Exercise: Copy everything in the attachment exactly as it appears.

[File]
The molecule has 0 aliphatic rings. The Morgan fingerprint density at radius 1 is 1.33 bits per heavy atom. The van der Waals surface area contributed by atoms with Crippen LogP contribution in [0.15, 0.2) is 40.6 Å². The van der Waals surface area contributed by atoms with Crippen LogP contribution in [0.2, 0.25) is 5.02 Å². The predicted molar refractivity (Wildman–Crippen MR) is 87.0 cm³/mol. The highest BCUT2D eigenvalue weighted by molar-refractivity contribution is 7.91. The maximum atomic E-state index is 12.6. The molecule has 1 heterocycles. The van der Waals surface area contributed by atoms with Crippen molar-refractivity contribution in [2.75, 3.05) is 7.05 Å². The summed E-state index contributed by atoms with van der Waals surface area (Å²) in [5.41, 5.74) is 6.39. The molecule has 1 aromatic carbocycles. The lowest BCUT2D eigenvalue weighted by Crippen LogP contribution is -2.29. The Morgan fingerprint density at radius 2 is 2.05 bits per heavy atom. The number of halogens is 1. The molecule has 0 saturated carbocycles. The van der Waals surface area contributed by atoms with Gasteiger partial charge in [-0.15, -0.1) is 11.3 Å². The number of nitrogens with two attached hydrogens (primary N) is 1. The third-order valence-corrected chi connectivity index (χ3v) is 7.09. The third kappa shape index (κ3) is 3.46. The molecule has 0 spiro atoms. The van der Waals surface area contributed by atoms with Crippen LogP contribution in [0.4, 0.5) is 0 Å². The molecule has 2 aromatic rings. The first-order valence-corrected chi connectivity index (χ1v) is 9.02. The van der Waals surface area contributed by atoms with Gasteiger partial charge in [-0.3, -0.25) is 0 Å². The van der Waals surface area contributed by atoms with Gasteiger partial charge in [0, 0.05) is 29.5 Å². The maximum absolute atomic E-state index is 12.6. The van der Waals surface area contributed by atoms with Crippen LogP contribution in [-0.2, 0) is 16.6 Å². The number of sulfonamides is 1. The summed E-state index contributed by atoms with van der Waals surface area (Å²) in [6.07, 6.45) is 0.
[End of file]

The molecule has 0 aliphatic rings. The Morgan fingerprint density at radius 1 is 1.33 bits per heavy atom. The van der Waals surface area contributed by atoms with Crippen LogP contribution in [0.15, 0.2) is 40.6 Å². The van der Waals surface area contributed by atoms with Crippen LogP contribution in [0.2, 0.25) is 5.02 Å². The predicted molar refractivity (Wildman–Crippen MR) is 87.0 cm³/mol. The highest BCUT2D eigenvalue weighted by molar-refractivity contribution is 7.91. The maximum atomic E-state index is 12.6. The molecule has 1 heterocycles. The van der Waals surface area contributed by atoms with Crippen molar-refractivity contribution in [2.75, 3.05) is 7.05 Å². The summed E-state index contributed by atoms with van der Waals surface area (Å²) in [5.41, 5.74) is 6.39. The molecule has 1 aromatic carbocycles. The lowest BCUT2D eigenvalue weighted by Crippen LogP contribution is -2.29. The Morgan fingerprint density at radius 2 is 2.05 bits per heavy atom. The number of halogens is 1. The molecule has 0 saturated carbocycles. The van der Waals surface area contributed by atoms with Gasteiger partial charge in [-0.15, -0.1) is 11.3 Å². The number of nitrogens with two attached hydrogens (primary N) is 1. The third-order valence-corrected chi connectivity index (χ3v) is 7.09. The third kappa shape index (κ3) is 3.46. The molecule has 0 spiro atoms. The van der Waals surface area contributed by atoms with Crippen LogP contribution in [0.4, 0.5) is 0 Å². The molecule has 2 aromatic rings. The first-order valence-corrected chi connectivity index (χ1v) is 9.02. The van der Waals surface area contributed by atoms with Gasteiger partial charge in [-0.3, -0.25) is 0 Å². The van der Waals surface area contributed by atoms with Gasteiger partial charge in [0, 0.05) is 29.5 Å². The maximum absolute atomic E-state index is 12.6. The van der Waals surface area contributed by atoms with Crippen LogP contribution in [-0.2, 0) is 16.6 Å². The number of sulfonamides is 1. The summed E-state index contributed by atoms with van der Waals surface area (Å²) in [6.07, 6.45) is 0.